Lighting design


Darcy Burke, Lighting designer


I've been involved in theatre my entire life, and I've been working in technical theatre for the past seven years. my experience includes being a member of the costume crew for three productions, operating a spotlight for one production, designing lighting for three productions, programming and running a light board for four productions, assisting stage managing for one production, production managing for one production, and assisting the scenic carpentry for five productions.

how did You approach the overworld vs underworld concept in the play and their differences?

    "In the original script, the set does not change much. Because of this, I knew that lighting would be integral to showcasing the difference between the two worlds. Our director, Padraig, had a clear idea of what color palettes he wanted for the Overworld and Underworld, which was very helpful for me as a lighting designer. On a more simplistic level, the colors change when our characters move between the worlds. The Overworld is cloaked in whites and blues, while the Underworld is cloaked in reds, greys, and blacks. This color scheme ties into the costumes as well, which is something I had to keep in mind while designing the lighting. Aside from color, one aspect of the Underworld that I envisioned was the obstruction of light. I did not necessarily view it as a dark, depressing place, but rather as having an obstructed light source. This can be seen in some of my research images. Overall, color is very important when it comes to showcasing the difference between the Overworld and Underworld. There is a moment in Scene II of the Third Movement where Eurydice and Orpheus meet in the Underworld. The light around them turns blue, to showcase their memories of being together in the Overworld. Eurydice, however, is wearing a red dress. I had to design the lighting in a way that the color of her dress was not overshadowed or covered by the blue lighting."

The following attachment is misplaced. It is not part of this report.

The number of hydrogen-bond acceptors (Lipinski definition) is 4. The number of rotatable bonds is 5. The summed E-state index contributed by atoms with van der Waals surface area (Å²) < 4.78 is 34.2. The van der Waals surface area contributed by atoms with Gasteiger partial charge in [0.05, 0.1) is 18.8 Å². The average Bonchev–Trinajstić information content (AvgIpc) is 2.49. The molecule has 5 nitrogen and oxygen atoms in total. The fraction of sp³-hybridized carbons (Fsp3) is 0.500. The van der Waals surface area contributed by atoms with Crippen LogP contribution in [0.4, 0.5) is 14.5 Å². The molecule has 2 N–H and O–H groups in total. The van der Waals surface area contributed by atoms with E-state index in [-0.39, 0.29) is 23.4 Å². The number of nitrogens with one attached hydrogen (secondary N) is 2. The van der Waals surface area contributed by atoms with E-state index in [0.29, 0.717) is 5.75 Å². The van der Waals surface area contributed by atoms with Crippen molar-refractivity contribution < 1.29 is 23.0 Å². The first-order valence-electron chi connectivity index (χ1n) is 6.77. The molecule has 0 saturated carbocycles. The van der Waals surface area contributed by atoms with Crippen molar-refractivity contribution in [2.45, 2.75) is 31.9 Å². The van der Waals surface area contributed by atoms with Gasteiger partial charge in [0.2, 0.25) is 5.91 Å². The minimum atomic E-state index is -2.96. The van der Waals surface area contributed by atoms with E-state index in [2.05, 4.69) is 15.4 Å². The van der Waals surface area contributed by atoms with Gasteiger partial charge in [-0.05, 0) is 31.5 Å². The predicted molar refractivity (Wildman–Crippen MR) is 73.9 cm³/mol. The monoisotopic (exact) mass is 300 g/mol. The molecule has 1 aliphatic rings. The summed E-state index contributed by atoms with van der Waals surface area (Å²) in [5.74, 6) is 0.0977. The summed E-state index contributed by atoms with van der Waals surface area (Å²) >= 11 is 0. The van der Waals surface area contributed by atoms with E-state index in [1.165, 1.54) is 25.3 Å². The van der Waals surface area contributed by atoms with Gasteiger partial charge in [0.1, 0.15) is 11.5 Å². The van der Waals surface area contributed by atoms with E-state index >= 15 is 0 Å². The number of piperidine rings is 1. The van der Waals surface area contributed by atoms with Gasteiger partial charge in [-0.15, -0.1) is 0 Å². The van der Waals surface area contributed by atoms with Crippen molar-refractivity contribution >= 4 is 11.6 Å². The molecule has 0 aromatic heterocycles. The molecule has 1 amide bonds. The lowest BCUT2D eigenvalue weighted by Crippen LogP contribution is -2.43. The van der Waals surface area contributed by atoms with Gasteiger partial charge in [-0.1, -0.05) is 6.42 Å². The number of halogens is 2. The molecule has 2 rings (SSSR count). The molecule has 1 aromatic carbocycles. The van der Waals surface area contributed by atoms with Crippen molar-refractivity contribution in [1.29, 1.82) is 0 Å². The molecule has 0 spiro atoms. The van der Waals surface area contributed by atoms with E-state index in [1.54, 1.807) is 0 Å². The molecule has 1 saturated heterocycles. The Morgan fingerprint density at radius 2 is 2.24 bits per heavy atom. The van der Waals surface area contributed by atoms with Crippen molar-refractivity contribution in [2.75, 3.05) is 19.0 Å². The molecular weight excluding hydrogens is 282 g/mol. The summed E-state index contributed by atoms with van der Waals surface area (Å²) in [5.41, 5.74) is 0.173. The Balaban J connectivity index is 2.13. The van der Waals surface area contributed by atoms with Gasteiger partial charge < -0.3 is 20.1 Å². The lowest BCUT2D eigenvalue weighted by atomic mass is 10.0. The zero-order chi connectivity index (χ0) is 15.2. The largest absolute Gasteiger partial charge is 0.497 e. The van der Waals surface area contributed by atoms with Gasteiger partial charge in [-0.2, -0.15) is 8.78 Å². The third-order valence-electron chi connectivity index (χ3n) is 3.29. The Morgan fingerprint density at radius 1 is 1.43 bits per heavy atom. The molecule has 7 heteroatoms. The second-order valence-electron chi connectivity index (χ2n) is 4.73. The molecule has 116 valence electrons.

- Darcy Burke, LD

Do you intend to use practical lighting, and if so, what do you intend to use and how?

     "I plan on using three practicals: two lanterns and a glowing umbrella. The lanterns and LED tape
for the umbrella are all battery-operated. Orpheus and Eurydice will use the lanterns during their
wedding (First Movement, Scene IV), and during their meeting in the Underworld (Third
Movement, Scene II). Eurydice will use the umbrella when she arrives in the Underworld via the
elevator (Second Movement, Scene I). The LED strips inside her umbrella will emit light down
upon her. These strips are remote operated, and can be turned on and off by a stagehand. The
lanterns have a dimmer switch, which can be operated by the actors or a stagehand.

 - Darcy Burke, LD

Final Lighting Materials List

Rosco Regency (window pane) gobo (x3)

Rosco Water 4 gobo (x4)

Rosco Shower gobo (x1) 

Rosco Whirlpool gobo (x1) 

Rosco Roscolux 74 Night Blue gel 20 x 24" sheet (x1) 

Rosco Roscolux 19 Fire gel 20 x 24" sheet (x1) 

Amazon WisHomee Vintage LED Hurricane Lantern (x4) 

LED Strip Lights Battery Powered with Remote Control (x1) 


Instruments from Loewe stock:

Rosco I-Cue intelligent mirrors (x2) - 25-50 degree Source Four jr. (x9)

Instruments from Goldberg stock:

Altman Fresnels (x10) - Atman Specials (x2)

check out some of their image references.

Lighting Image 1
Lighting Image 1

visual 4
visual 4

lantern 4 (final)
lantern 4 (final)

Lighting Image 1
Lighting Image 1